When asked why more Muslims were not speaking out against this apparent breach in the constitution, Khalfani said, "I think because the parents are being totally intimidated and so they try to work with the system instead," adding that because of the religious "indoctrination," he decided to home-school his four-year-old son.
"In fact, there are several Muslim families who are now home-schooling their kids because of this, and some families are moving out [of the country] to avoid having to deal with the system," he said.
Johnson also home-schools his children for essentially the same reason. He recalled an incident at [a private school] several years ago that received national attention. He said a female student at that school was told she could not wear a hijab or veil. The school argued that the veil was not a part of its dress code and that all students were required to comply with the code if they wanted to attend classes.
"She was made to take her covering off in the school in front of the whole class and she was embarrassed," said Johnson. "In fact the teacher, not only told her to take it off, but he also put her out the class. I really felt the way it was handled was inappropriate."
Calls to the school's principal were not returned up to press time yesterday. Meantime, Khalfani pointed out that the private schools were not completely "private" as they receive grants from the government, which are monies from all tax-paying Bahamians.
He said the followers of Islam should not have to build their own school, as they are slowly doing now, in order to be treated with respect.
In defense of the public schools, new acting Director of Education, Lionel Sands said as far as he is aware, the religious studies classes are designed to teach students about all world religions, and not to indoctrinate anyone into any particular religion.
"Because if you study our program on religious studies, particularly the one leading up the BGCSE (Bahamas General Certificate of Secondary Education) examinations, it deals specifically with religious studies and not religious knowledge," stressed Sands. "There certainly is an emphasis on Christian perspective but religious studies includes all religions. We don't discriminate." Sands added that the ministry would investigate any incident where students feel a religion other than their own is being forced on them.
However, a 2003 government school graduate told The Guardian yesterday that the Muslim fathers were correct. He said there was no true "all-religion' experience in public schools, and that world religions were only mentioned in religious studies classes — not expanded on. "Because 95 percent of it is focussed on the religion that is most predominant here in The Bahamas which is Christianity," said the former student who spoke on condition of anonymity. "Also, if they do expand on other religions, it's pretty much just to make you aware that other religions exist. But the classes are basically on understanding Christianity."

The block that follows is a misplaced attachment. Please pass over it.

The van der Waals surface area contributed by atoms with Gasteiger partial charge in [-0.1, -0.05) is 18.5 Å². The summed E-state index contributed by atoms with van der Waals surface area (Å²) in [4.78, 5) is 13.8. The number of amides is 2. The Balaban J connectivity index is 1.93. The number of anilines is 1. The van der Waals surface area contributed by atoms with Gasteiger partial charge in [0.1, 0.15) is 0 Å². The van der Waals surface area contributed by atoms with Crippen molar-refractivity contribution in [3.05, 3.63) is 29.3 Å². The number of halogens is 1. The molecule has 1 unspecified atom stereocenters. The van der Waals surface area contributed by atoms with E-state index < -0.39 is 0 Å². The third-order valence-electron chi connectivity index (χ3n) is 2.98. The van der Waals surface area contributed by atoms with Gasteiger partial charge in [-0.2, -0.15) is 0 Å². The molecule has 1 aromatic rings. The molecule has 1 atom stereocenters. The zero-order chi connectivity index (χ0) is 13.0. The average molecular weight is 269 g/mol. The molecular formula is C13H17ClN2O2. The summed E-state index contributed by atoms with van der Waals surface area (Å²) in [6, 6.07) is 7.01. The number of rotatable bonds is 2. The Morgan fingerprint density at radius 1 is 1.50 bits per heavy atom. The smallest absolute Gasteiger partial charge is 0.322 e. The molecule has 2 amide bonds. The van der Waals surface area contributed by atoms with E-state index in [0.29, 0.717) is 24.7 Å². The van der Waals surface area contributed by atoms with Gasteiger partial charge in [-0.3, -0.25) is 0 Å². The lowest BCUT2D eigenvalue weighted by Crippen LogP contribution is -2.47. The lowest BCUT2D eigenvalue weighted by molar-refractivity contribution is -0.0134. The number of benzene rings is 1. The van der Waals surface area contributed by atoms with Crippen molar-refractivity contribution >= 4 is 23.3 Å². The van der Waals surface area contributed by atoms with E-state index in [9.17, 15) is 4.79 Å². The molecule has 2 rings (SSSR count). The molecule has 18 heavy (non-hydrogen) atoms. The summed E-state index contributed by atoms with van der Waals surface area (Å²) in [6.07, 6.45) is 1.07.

Khalfani took it a step further and said religious discrimination was not only apparent in the schools but also in the media. He was referring to the treatment he received on a show he appears on every Tuesday. He said he used the show not only to promote his business, but also, on occasion, to explain the principles of Islam. However, prior to the May general election, the station restricted the Muslim lecturer from speaking — not about politics — but rather about his religion. He said a few weeks prior to the election, the station issued a memo citing a contract (oral) that he was not to speak about his religious views, only his business.
"I had no written contract," stressed Khalfani. "I was brought on under a verbal contract. And after about four months of talking about my religion, they sent that memo down."
When The Guardian contacted Saran Gibson-Scott, one of the personalities hosting the show, she said it appeared to her that the radio station was trying to frustrate Khalfani to leave the show.
"The memo said that he was not allowed to proselytize at a government station, because we were a Christian nation. They were basically trying to get rid of him on our show for a long time. They sent the memo saying that if he were to say anything else [on Islam] they would not accept his money anymore," said Gibson-Scott "
The Guardian attempted to contact the station's general manager, for comment on the matter, but he was unavailable.
Khalfani said he was not too concerned about the radio station incident as he was more focused on transferring his business headquarters from Nassau to Senegal, a predominantly Muslim country in West Africa. He said he was hoping to be out of The Bahamas for good in the next two years and stressed that he was leaving because he and his family could not live a "full life" here as Muslims.
Islamic Centers and Organizations
Muslim Owned Business